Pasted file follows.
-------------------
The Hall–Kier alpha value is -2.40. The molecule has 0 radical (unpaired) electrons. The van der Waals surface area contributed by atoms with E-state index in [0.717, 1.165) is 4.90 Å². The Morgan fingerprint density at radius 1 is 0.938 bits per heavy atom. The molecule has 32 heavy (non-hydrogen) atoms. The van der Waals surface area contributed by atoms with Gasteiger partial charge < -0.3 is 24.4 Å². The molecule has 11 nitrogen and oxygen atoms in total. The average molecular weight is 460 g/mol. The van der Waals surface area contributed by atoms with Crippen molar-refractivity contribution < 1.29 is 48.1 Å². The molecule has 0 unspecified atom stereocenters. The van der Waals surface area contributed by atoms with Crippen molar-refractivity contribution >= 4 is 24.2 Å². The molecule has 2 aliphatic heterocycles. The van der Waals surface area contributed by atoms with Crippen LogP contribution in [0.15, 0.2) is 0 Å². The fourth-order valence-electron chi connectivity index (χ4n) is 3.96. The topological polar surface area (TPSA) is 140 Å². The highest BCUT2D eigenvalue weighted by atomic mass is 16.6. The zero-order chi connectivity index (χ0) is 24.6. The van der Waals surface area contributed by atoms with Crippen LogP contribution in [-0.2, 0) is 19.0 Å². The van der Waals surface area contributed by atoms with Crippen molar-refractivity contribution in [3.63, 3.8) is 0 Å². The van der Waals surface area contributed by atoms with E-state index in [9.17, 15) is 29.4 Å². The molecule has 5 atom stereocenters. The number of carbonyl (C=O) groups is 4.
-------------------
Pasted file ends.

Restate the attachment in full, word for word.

The Hall–Kier alpha value is -2.40. The molecule has 0 radical (unpaired) electrons. The van der Waals surface area contributed by atoms with E-state index in [0.717, 1.165) is 4.90 Å². The Morgan fingerprint density at radius 1 is 0.938 bits per heavy atom. The molecule has 32 heavy (non-hydrogen) atoms. The van der Waals surface area contributed by atoms with Gasteiger partial charge < -0.3 is 24.4 Å². The molecule has 11 nitrogen and oxygen atoms in total. The average molecular weight is 460 g/mol. The van der Waals surface area contributed by atoms with Crippen molar-refractivity contribution < 1.29 is 48.1 Å². The molecule has 0 unspecified atom stereocenters. The van der Waals surface area contributed by atoms with Crippen molar-refractivity contribution >= 4 is 24.2 Å². The molecule has 2 aliphatic heterocycles. The van der Waals surface area contributed by atoms with Crippen LogP contribution in [0.15, 0.2) is 0 Å². The fourth-order valence-electron chi connectivity index (χ4n) is 3.96. The topological polar surface area (TPSA) is 140 Å². The highest BCUT2D eigenvalue weighted by atomic mass is 16.6. The zero-order chi connectivity index (χ0) is 24.6. The van der Waals surface area contributed by atoms with Crippen LogP contribution in [-0.2, 0) is 19.0 Å². The van der Waals surface area contributed by atoms with Crippen molar-refractivity contribution in [3.63, 3.8) is 0 Å². The van der Waals surface area contributed by atoms with E-state index in [9.17, 15) is 29.4 Å². The molecule has 5 atom stereocenters. The number of carbonyl (C=O) groups is 4.